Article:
How to retire early – save now, live by the beach sooner!
If you are thinking about how to retire early, you are already ahead of the pack!
Most people don’t think much about their retirement until they are close to actually retiring, let alone planning how to retire early. It’s a common mistake to make but for many it means they get to 65 or later and simply don’t have the money to lead the life they want. They either have to make big compromises or even retire later than planned.
I don’t want to be one of those people! And hopefully neither do you. Even if you are crap with numbers/ planning/ money, this is one thing we all need to get our heads round if we want a nice independent later life.
Preparing is crucial if you want to have enough to afford to live comfortably. Most people get to a decade or so before retirement and realise they should have been doing a lot more to save for this period of their lives. Think about it… it’s hopefully 30 or more years of your life. Frankly, if you’re not working, you need a shedload of money to last 30 plus years… You’re not going to get that by saving fifty quid a month.
I’m not sure what age is the norm for people to start thinking ahead properly to retirement. I’m 42 and for me it feels like a long way off. As things stand I hope to retire comfortably at 65, but if I put in place some of the strategies I am planning, it will happen earlier. And for me, retiring doesn’t necessarily mean stopping work altogether – I might start a new career, but having a decent retirement plan at least means I won’t have to worry about what I earn but can focus on doing what I love – the retirement dream….
Think there’s a snowball’s chance in hell of you retiring early? For some that may be true, but for many there are definitely options. With a bit of planning, there’s every chance you can shave years off your current retirement age. Here are a few pointers for how to retire early.
How to plan for retirement
There are a few stages to go through to plan for your early retirement namely:
- Work out how much you will need to retire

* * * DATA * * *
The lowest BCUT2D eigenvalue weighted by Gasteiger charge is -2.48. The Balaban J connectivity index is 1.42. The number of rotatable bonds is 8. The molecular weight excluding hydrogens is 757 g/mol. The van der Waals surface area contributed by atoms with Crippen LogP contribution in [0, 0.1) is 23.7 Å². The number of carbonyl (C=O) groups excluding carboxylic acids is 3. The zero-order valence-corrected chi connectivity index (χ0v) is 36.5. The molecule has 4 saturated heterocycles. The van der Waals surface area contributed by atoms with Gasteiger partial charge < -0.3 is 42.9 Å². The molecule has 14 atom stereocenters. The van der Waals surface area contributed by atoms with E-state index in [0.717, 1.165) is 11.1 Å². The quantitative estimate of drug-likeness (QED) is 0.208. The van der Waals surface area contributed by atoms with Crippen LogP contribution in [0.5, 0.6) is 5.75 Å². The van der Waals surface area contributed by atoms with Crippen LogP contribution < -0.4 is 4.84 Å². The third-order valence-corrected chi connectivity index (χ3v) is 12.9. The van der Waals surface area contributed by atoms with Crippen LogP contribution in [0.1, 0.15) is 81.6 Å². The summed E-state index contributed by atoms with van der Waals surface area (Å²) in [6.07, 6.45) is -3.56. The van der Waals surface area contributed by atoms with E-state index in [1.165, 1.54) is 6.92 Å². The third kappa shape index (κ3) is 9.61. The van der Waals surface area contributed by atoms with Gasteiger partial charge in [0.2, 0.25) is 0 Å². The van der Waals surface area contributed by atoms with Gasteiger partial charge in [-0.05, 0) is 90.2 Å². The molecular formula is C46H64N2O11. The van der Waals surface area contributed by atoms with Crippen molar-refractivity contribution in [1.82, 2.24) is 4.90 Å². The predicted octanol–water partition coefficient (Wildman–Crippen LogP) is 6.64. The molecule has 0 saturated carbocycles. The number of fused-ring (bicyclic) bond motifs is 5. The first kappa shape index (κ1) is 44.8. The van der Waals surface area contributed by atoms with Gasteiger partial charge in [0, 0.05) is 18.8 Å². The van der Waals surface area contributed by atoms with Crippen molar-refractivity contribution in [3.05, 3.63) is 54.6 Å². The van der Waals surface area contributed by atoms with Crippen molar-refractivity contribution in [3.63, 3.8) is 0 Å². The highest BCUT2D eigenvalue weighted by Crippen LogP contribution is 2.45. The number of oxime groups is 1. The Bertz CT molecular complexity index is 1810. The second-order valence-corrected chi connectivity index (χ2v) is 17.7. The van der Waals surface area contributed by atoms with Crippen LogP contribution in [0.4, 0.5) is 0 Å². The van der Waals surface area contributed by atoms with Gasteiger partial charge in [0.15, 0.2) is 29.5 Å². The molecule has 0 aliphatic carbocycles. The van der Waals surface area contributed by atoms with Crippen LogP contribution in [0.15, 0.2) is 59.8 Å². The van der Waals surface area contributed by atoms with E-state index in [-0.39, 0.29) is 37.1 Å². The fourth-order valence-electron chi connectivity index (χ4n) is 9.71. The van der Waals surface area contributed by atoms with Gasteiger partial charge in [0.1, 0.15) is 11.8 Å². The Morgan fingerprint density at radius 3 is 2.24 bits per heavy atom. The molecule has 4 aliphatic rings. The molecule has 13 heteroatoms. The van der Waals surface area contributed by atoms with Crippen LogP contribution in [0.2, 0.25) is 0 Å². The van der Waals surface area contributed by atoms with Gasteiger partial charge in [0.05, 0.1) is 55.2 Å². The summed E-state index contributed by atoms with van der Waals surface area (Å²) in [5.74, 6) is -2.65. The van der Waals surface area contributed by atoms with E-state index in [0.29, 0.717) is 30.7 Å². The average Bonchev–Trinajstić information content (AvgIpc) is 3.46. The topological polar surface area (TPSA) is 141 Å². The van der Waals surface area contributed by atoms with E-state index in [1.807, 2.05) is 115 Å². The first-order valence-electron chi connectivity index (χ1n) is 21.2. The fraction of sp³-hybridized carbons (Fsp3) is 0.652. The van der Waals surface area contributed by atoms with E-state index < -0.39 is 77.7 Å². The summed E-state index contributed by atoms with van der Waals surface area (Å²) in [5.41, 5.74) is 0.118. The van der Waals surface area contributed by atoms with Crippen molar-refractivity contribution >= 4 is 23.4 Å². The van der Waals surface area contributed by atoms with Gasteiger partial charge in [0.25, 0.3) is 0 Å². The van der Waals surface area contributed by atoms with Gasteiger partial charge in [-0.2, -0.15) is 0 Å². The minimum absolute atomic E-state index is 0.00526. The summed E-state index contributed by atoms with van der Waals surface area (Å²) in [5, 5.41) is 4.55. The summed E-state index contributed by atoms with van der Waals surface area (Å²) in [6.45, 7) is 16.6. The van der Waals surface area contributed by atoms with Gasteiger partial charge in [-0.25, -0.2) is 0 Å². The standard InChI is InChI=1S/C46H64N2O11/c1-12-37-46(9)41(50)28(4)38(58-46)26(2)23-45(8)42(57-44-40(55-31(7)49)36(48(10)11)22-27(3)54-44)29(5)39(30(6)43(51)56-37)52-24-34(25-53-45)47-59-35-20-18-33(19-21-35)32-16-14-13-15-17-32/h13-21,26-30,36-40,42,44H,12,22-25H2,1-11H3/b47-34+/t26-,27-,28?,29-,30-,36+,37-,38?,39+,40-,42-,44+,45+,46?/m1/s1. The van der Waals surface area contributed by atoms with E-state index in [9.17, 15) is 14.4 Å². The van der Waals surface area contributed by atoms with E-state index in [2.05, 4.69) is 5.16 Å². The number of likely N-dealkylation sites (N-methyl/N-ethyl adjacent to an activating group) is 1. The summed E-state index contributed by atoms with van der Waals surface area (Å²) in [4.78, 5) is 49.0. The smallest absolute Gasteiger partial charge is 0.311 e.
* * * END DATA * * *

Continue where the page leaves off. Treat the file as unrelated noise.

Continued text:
- Work out how much you have now
- Work out what you need to stockpile
- Work out how you are going to do it
- Do it
It sounds super simple put in a bulleted list, non? But it’s amazing how many people have never thought about these 5 steps. I first thought about it when I came across a “what you need to be financially free” planner, which is essentially the same as retiring early – creating enough income to not have to go to work. When I filled it out I was blown away by the idea that being “rich” just meant being able to afford a lifestyle you are happy with without selling your time, and that putting a number on it made it feel surprisingly attainable.*
*My lifestyle goals are pretty modest – it’s worth pointing that out now. I like nice food, good wine, music and occasional travel. I also want to afford to pay my bills and have central heating. I don’t need a private jet…
“My pension is my house”
I hear this a lot. “My pension is my house”, meaning the money in my house will see me through my old age.
It’s true there may well be a lot of money in your property. You can access it by borrowing against your home while you live in it (but then you will have the overheads of paying back the loan), or you can sell it and live somewhere smaller. It’s worth having a think about whether this is what you want and whether even doing this will give you enough money to last 30-40 years.
If not, you’ll need to plan to have either money in a pension pot, or sources of income that pay out through your retirement. For most people, saving into a pension is the main way to ensure you have enough money to retire but you could also look at making money from investing in all sorts of things – currency, art, wine, property. There are lots of ways of bringing in an income. But the safest of the ones here is probably a pension.
(A quick note here – there are a ton of different pension options and going into all of them is way beyond my scope. But if you have the option of putting money into a work pension and your employer contributes towards it, then this is the best to go for – take the free money! And when adding up your pension total, remember to add all the pensions you have personal, work, stakeholder. If you think you have a pension you can’t track down, the government can help https://www.gov.uk/find-pension-contact-details)
How much will you need to retire?
To work out how much you will need to retire (and how to retire early if you can) involves thinking about what sort of lifestyle you want. Most people imagine doing a bit of travelling – unfettered by the short 2 week holiday window afforded when working, they are free to do longer haul trips or take a few weeks at a time to explore a country. Sounds great, but you need the money with which to do this.
If you already have a budget (I LOVE a budget) then you are more than half way to understanding what you need to live on.
If you don’t then have a think about the following:
What do I spend on….?
- Daily/monthly expenses
Have a look at your last couple of months’ bank statements and jot down what you spend on key things. Multiply it by 12 and bonanza! That’s your annual pension requirement – more or less.